FORT LEE, Va. – An Army sergeant at Kenner Army Health Clinic here is promoting unity in her workplace with a simple presentation of interesting facts.
Sgt. Michelle Dobbins, a pharmacy technician who joined Team Kenner a year ago when tensions were high due to COVID-19 constraints within the clinic.
"The pharmacies I have been stationed at before have been a close-knit family," said Dobbins. "The big difference is that COVID-19 caused a change in operations, which increased the workload. As a result, staff members were stressed and overworked. I just felt I had to do something to make work a little lighter and less stressful, even if it was doing something small."
The 10-year Soldier donned her thinking cap … literally ... by creating a sort of “did-you-know?” game that would relieve tension and get more healthy topics of dialogue started.
“Studying cultures and different people is something I’ve always enjoyed,” Dobbins observed. “I just leveraged that and started highlighting historical figures and creating our own team-level equal opportunity observance to bring the staff together. Engaging in the discussion allowed them to feel like they are contributing to something good.”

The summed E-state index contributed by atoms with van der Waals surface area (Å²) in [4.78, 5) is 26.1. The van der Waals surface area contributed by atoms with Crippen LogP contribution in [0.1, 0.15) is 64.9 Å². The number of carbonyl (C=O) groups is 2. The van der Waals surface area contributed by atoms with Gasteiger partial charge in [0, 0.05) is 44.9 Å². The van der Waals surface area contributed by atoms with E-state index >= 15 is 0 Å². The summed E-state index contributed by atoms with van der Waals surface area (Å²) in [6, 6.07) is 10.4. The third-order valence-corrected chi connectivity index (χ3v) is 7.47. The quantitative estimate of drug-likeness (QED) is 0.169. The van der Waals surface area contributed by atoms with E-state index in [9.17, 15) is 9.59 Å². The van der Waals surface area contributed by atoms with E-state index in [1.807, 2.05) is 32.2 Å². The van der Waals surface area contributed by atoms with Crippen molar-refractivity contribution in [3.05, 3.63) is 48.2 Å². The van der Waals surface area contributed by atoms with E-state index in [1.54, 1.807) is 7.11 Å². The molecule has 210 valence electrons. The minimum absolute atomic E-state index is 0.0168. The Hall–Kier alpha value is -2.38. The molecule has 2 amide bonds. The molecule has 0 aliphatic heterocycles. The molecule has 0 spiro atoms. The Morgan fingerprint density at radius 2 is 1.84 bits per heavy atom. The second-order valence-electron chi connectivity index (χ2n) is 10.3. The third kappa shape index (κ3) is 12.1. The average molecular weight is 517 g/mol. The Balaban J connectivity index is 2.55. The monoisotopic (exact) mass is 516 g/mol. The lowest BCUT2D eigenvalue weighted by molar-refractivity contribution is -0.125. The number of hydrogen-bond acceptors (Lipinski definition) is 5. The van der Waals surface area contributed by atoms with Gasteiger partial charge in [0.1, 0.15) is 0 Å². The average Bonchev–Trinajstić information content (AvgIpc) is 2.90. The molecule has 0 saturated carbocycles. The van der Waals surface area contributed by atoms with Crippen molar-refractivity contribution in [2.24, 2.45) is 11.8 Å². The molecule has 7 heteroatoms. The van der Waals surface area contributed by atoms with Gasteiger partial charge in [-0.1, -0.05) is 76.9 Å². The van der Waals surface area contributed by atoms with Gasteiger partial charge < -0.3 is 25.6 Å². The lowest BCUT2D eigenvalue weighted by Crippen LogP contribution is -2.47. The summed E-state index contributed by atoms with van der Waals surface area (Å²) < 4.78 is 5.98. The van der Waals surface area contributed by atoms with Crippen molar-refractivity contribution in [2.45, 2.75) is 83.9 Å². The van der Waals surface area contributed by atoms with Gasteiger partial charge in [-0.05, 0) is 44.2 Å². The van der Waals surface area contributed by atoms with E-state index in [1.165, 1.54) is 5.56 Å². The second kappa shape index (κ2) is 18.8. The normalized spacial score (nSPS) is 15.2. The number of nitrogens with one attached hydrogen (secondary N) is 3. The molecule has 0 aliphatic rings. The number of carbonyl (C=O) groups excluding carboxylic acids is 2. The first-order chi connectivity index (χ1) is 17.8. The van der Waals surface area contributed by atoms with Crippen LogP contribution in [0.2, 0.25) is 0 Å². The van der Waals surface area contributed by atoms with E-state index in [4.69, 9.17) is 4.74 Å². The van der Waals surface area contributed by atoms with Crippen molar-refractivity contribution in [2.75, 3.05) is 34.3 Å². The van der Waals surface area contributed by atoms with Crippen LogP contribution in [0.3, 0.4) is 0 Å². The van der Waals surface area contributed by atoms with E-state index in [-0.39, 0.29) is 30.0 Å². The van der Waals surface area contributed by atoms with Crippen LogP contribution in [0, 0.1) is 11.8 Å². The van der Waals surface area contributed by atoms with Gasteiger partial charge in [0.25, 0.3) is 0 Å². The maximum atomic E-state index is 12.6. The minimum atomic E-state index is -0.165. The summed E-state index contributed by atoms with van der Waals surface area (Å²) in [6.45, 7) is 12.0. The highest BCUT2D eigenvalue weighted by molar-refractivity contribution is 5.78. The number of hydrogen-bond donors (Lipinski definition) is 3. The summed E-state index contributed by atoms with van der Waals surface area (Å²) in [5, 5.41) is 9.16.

She presents “interesting facts” daily during the morning huddle. She also decorates the break room depending on the monthly national observance theme related to ethnicity or equal opportunity.
“A lot of our conversations start with, ‘has anybody heard this or that?’ Most of the time, they haven’t and that gets the staff involved and encourages them to talk about people in the community, not just the ones found in our history books,” Dobbins said.
“We now have staff members coming to the meetings with stories to share," she continued. “I also noticed people are talking about it outside of work and even sharing it on their social media outlets.”
Diversity is a regular topic of their discussions, and it has generated some robust conversations, according to Dobbins. She said she views Fort Lee as suitable model of inclusion and diversity, and that representation does matter. When leaders highlight an individual's heritage, in her view, it shows they care to the followers.
“As an African-American, I do care about diversity,” she said. “I am proud when I encounter other who feel the same way as me. So, that’s another positive outcome of the Interesting Facts idea. In addition to keeping things light, it keeps diversity represented.”
Dobbins wouldn’t mind if her idea inspires others in the community to do the same in their workspaces.
“Everybody can make a difference in what we do,” she said. “It seems like this is small, but it lets individuals know at the end of the day, we are all the same. The morning facts and discussions are making a difference, and the pharmacy has become, I believe, more united."
Dobbins said she plans to continue presenting her morning facts; and, given its success, she will keep on using it as a teambuilding activity throughout her career.